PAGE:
And the story includes oneof the most devastating descriptions I’ve read of a failed relationship betweentwo people who have long loved each other:

Wewent on vacations and fielded each other’s calls and took turns reading Henk tosleep and let slip away the miracle that was there between us when we firstcame together. We hunkered down before the wind picked up. We modeled riskmanagement for our son when instead we could have embraced the freefall of thatastonishing Here, this is yours to hold. Wetold each other I think I know whenwe should’ve said Lead me farther throughyour amazing, astonishing interior.

Romantic relationships inShepard’s stories don’t fare too well, generally because his male charactersare constantly disappointing women who expectmore. (With the exception of “The Track of the Assassins,” whichimagines intrepid traveler Freya Stark’s early expedition to find thestronghold of an esoteric Shia sect, Shepard’s central characters are men.) Heelaborates on this theme whether offering glimpses of the personal life of EijiTsuburaya, the special effects master who conjures Godzilla even as he growsincreasingly aloof from his family, or a particle physicist who, in his wife’sestimation, possesses a “capacity for certain kinds of curiosities and[an] apparent incapacity for others.”

Shepard only strikes aflat note when he turns to modern stories that focus directly on the failure ofhuman relationships, without the foreground of an Alpine slope, a climate infreefall, or a particle accelerator. Take “In Cretaceous Seas,” whichbegins promisingly with a spine-tingling description of the predators who swamthe Tethys Ocean millions of years ago. But the ocean turns out only to serveas a metaphor for the ill-lived life of “this guy—we’ll call him Conroy,because that’s his fucking name,” who’s “been a crappy son, a shittybrother, a lousy father, a lazy helpmate, a wreck of a husband.” The storycatalogues his sins for a couple of pages, and then it’s over-and-out. “BoysTown,” about an army vet living with his mother, though more fullyrealized, is another how-low-can-he-go? tale.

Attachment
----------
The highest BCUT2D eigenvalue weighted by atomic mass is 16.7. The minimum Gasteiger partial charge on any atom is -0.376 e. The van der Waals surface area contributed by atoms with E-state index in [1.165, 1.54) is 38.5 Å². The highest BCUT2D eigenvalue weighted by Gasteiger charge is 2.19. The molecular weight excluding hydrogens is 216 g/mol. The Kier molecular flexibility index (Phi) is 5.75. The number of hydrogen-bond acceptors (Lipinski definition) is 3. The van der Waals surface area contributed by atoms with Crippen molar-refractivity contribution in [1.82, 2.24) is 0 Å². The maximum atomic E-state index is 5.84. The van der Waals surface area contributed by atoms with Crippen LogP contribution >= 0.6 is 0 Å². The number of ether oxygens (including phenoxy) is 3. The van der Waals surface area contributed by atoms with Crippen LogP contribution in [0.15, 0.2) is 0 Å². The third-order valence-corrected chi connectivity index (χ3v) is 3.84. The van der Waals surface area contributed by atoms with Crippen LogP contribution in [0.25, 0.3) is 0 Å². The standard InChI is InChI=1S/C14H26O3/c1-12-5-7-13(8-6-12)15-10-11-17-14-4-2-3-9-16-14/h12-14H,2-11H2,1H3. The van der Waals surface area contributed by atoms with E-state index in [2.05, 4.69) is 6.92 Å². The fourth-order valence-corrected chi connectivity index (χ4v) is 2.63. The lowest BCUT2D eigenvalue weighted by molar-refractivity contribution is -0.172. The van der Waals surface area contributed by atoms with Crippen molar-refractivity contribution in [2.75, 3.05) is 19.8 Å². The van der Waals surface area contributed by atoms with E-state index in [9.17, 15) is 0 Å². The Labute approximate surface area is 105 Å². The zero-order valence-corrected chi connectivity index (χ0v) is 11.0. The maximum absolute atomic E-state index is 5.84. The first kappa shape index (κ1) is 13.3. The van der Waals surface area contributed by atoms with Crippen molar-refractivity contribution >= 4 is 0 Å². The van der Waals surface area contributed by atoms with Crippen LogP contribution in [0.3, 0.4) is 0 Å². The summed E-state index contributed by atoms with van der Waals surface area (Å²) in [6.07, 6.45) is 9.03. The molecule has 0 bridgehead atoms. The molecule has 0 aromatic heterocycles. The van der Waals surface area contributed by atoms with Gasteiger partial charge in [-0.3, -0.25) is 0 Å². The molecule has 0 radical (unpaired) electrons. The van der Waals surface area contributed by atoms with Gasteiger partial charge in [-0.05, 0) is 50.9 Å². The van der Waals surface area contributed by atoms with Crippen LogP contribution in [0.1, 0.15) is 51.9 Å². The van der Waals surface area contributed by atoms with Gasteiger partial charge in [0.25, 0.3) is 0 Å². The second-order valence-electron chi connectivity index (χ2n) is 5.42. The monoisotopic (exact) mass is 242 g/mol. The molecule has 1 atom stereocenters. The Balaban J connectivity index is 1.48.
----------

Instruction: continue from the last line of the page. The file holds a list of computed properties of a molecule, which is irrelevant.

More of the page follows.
Shepard has done somebrilliant work in this vein. “Courtesy for Beginners,” about a boy’ssummer camp trip from hell, and “Trample the Dead, Hurdle the Weak,”about a high school football player out for blood to impress his estrangedfather, both of which appear in Like You’dUnderstand, Anyway, are memorable tales of male self-abasement. In fact, he’sdone this kind of thing so well already that perhaps he should start debatingwhether to do it at all any more.

But this is a quibble. You Think That’s Bad is an excitingcollection of stories that show what the form can be. They cast light onparticulars so concrete that they call up the love, hate, despair, and—moststarkly—alienation that we all feel, a feat of alchemy that’s rarer than itought to be in fiction. These are stories that even skeptics who want theirbooks to be about something willappreciate.